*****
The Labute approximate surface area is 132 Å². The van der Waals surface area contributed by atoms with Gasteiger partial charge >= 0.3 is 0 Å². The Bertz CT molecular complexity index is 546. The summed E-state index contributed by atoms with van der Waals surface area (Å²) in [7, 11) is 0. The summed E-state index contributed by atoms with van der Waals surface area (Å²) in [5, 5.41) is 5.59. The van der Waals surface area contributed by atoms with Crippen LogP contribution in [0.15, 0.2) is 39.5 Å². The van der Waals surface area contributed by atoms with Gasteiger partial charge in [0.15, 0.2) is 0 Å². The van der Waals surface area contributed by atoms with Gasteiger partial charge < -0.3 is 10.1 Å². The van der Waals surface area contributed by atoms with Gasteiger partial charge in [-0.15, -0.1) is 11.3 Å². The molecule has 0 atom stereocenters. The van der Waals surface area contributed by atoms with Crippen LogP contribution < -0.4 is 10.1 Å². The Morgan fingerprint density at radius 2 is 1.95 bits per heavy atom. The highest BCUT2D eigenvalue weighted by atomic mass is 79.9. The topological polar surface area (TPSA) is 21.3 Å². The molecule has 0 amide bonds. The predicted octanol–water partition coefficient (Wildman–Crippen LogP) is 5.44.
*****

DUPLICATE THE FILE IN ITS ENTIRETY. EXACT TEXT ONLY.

The Labute approximate surface area is 132 Å². The van der Waals surface area contributed by atoms with Gasteiger partial charge >= 0.3 is 0 Å². The Bertz CT molecular complexity index is 546. The summed E-state index contributed by atoms with van der Waals surface area (Å²) in [7, 11) is 0. The summed E-state index contributed by atoms with van der Waals surface area (Å²) in [5, 5.41) is 5.59. The van der Waals surface area contributed by atoms with Crippen LogP contribution in [0.15, 0.2) is 39.5 Å². The van der Waals surface area contributed by atoms with Gasteiger partial charge in [0.15, 0.2) is 0 Å². The van der Waals surface area contributed by atoms with Gasteiger partial charge < -0.3 is 10.1 Å². The van der Waals surface area contributed by atoms with Gasteiger partial charge in [-0.15, -0.1) is 11.3 Å². The molecule has 0 atom stereocenters. The van der Waals surface area contributed by atoms with Crippen LogP contribution < -0.4 is 10.1 Å². The Morgan fingerprint density at radius 2 is 1.95 bits per heavy atom. The highest BCUT2D eigenvalue weighted by atomic mass is 79.9. The topological polar surface area (TPSA) is 21.3 Å². The molecule has 0 amide bonds. The predicted octanol–water partition coefficient (Wildman–Crippen LogP) is 5.44.